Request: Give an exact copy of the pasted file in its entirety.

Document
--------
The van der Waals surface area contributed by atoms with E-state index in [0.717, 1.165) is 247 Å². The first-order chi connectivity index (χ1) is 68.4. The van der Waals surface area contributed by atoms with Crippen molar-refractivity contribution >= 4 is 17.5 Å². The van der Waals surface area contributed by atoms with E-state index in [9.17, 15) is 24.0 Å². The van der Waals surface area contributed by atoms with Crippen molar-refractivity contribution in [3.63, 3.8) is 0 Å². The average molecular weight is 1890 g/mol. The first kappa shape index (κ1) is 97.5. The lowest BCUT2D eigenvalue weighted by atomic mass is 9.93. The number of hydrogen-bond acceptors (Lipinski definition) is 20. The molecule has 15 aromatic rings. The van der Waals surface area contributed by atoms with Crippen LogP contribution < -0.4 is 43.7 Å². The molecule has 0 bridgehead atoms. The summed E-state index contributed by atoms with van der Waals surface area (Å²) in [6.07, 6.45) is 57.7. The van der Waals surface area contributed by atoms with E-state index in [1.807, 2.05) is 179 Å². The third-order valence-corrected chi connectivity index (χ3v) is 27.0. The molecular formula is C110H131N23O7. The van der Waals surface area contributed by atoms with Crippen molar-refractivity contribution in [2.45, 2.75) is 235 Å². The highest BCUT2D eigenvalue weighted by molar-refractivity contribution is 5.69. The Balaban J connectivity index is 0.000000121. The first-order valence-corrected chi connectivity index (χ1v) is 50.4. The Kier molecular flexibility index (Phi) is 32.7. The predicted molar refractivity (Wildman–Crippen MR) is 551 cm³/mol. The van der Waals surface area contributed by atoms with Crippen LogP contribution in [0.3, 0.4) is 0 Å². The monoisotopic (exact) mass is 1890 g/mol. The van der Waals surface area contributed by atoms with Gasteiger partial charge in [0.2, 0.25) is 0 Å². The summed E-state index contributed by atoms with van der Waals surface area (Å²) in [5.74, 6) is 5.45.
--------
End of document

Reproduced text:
The van der Waals surface area contributed by atoms with E-state index in [0.717, 1.165) is 247 Å². The first-order chi connectivity index (χ1) is 68.4. The van der Waals surface area contributed by atoms with Crippen molar-refractivity contribution >= 4 is 17.5 Å². The van der Waals surface area contributed by atoms with E-state index in [9.17, 15) is 24.0 Å². The van der Waals surface area contributed by atoms with Crippen molar-refractivity contribution in [3.63, 3.8) is 0 Å². The average molecular weight is 1890 g/mol. The first kappa shape index (κ1) is 97.5. The lowest BCUT2D eigenvalue weighted by atomic mass is 9.93. The number of hydrogen-bond acceptors (Lipinski definition) is 20. The molecule has 15 aromatic rings. The van der Waals surface area contributed by atoms with Crippen LogP contribution < -0.4 is 43.7 Å². The molecule has 0 bridgehead atoms. The summed E-state index contributed by atoms with van der Waals surface area (Å²) in [6.07, 6.45) is 57.7. The van der Waals surface area contributed by atoms with E-state index in [1.807, 2.05) is 179 Å². The third-order valence-corrected chi connectivity index (χ3v) is 27.0. The molecular formula is C110H131N23O7. The van der Waals surface area contributed by atoms with Crippen molar-refractivity contribution in [2.45, 2.75) is 235 Å². The highest BCUT2D eigenvalue weighted by molar-refractivity contribution is 5.69. The Balaban J connectivity index is 0.000000121. The first-order valence-corrected chi connectivity index (χ1v) is 50.4. The Kier molecular flexibility index (Phi) is 32.7. The predicted molar refractivity (Wildman–Crippen MR) is 551 cm³/mol. The van der Waals surface area contributed by atoms with Crippen LogP contribution in [0.3, 0.4) is 0 Å². The monoisotopic (exact) mass is 1890 g/mol. The van der Waals surface area contributed by atoms with Gasteiger partial charge in [0.2, 0.25) is 0 Å². The summed E-state index contributed by atoms with van der Waals surface area (Å²) in [5.74, 6) is 5.45.